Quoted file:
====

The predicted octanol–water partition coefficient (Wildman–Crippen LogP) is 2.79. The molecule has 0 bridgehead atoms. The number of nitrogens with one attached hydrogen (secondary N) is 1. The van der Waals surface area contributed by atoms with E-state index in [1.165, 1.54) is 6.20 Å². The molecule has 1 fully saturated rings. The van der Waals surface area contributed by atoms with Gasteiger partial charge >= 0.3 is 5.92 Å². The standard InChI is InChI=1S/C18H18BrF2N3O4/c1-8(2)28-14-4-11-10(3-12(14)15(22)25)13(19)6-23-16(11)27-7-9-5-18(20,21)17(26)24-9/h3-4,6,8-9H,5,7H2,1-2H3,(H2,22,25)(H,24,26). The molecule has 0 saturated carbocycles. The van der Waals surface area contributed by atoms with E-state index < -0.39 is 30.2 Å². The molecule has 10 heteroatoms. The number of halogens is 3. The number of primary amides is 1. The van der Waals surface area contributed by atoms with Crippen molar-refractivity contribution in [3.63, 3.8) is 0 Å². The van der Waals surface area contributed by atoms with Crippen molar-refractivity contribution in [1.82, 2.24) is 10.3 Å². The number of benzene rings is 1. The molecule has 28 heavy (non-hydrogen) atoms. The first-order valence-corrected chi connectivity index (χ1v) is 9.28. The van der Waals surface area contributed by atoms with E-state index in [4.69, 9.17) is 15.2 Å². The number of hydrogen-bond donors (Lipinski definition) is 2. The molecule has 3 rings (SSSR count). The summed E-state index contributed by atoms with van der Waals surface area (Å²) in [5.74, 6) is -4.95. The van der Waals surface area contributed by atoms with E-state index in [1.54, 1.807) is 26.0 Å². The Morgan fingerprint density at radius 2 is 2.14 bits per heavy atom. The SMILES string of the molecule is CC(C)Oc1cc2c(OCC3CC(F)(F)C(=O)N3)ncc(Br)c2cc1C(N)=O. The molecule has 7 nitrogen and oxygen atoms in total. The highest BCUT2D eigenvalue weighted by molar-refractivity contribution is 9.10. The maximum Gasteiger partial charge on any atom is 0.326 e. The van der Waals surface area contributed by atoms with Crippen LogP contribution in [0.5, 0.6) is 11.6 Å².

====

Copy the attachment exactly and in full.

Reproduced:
The predicted octanol–water partition coefficient (Wildman–Crippen LogP) is 2.79. The molecule has 0 bridgehead atoms. The number of nitrogens with one attached hydrogen (secondary N) is 1. The van der Waals surface area contributed by atoms with E-state index in [1.165, 1.54) is 6.20 Å². The molecule has 1 fully saturated rings. The van der Waals surface area contributed by atoms with Gasteiger partial charge >= 0.3 is 5.92 Å². The standard InChI is InChI=1S/C18H18BrF2N3O4/c1-8(2)28-14-4-11-10(3-12(14)15(22)25)13(19)6-23-16(11)27-7-9-5-18(20,21)17(26)24-9/h3-4,6,8-9H,5,7H2,1-2H3,(H2,22,25)(H,24,26). The molecule has 0 saturated carbocycles. The van der Waals surface area contributed by atoms with E-state index < -0.39 is 30.2 Å². The molecule has 10 heteroatoms. The number of halogens is 3. The number of primary amides is 1. The van der Waals surface area contributed by atoms with Crippen molar-refractivity contribution in [3.63, 3.8) is 0 Å². The van der Waals surface area contributed by atoms with Crippen molar-refractivity contribution in [1.82, 2.24) is 10.3 Å². The number of benzene rings is 1. The molecule has 28 heavy (non-hydrogen) atoms. The first-order valence-corrected chi connectivity index (χ1v) is 9.28. The van der Waals surface area contributed by atoms with E-state index in [4.69, 9.17) is 15.2 Å². The number of hydrogen-bond donors (Lipinski definition) is 2. The molecule has 3 rings (SSSR count). The summed E-state index contributed by atoms with van der Waals surface area (Å²) in [5.74, 6) is -4.95. The van der Waals surface area contributed by atoms with E-state index in [1.54, 1.807) is 26.0 Å². The Morgan fingerprint density at radius 2 is 2.14 bits per heavy atom. The SMILES string of the molecule is CC(C)Oc1cc2c(OCC3CC(F)(F)C(=O)N3)ncc(Br)c2cc1C(N)=O. The molecule has 7 nitrogen and oxygen atoms in total. The highest BCUT2D eigenvalue weighted by molar-refractivity contribution is 9.10. The maximum Gasteiger partial charge on any atom is 0.326 e. The van der Waals surface area contributed by atoms with Crippen LogP contribution in [0.5, 0.6) is 11.6 Å².